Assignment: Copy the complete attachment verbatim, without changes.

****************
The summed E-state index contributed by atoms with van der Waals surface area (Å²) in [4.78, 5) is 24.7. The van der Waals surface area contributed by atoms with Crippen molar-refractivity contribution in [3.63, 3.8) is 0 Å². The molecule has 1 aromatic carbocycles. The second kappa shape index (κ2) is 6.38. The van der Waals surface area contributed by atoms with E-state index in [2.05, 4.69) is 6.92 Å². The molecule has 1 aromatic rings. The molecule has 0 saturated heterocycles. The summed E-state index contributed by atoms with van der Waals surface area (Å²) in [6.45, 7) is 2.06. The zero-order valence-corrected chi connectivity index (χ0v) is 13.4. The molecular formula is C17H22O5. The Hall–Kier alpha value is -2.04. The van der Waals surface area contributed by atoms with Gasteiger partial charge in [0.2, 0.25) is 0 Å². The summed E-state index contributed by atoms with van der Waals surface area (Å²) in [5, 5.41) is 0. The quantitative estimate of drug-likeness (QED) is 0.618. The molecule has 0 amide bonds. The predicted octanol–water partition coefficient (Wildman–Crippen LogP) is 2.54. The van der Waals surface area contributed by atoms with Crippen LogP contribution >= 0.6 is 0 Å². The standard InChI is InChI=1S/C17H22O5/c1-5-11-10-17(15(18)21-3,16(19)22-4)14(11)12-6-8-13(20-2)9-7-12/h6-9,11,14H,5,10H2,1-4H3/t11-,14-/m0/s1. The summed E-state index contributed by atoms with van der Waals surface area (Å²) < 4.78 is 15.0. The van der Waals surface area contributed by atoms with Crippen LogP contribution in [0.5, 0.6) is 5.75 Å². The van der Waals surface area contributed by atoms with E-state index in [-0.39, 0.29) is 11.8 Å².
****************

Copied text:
The summed E-state index contributed by atoms with van der Waals surface area (Å²) in [4.78, 5) is 24.7. The van der Waals surface area contributed by atoms with Crippen molar-refractivity contribution in [3.63, 3.8) is 0 Å². The molecule has 1 aromatic carbocycles. The second kappa shape index (κ2) is 6.38. The van der Waals surface area contributed by atoms with E-state index in [2.05, 4.69) is 6.92 Å². The molecule has 1 aromatic rings. The molecule has 0 saturated heterocycles. The summed E-state index contributed by atoms with van der Waals surface area (Å²) in [6.45, 7) is 2.06. The zero-order valence-corrected chi connectivity index (χ0v) is 13.4. The molecular formula is C17H22O5. The Hall–Kier alpha value is -2.04. The van der Waals surface area contributed by atoms with Gasteiger partial charge in [0.2, 0.25) is 0 Å². The summed E-state index contributed by atoms with van der Waals surface area (Å²) in [5, 5.41) is 0. The quantitative estimate of drug-likeness (QED) is 0.618. The molecule has 0 amide bonds. The predicted octanol–water partition coefficient (Wildman–Crippen LogP) is 2.54. The van der Waals surface area contributed by atoms with Crippen LogP contribution >= 0.6 is 0 Å². The standard InChI is InChI=1S/C17H22O5/c1-5-11-10-17(15(18)21-3,16(19)22-4)14(11)12-6-8-13(20-2)9-7-12/h6-9,11,14H,5,10H2,1-4H3/t11-,14-/m0/s1. The summed E-state index contributed by atoms with van der Waals surface area (Å²) < 4.78 is 15.0. The van der Waals surface area contributed by atoms with Crippen LogP contribution in [0.5, 0.6) is 5.75 Å². The van der Waals surface area contributed by atoms with E-state index in [-0.39, 0.29) is 11.8 Å².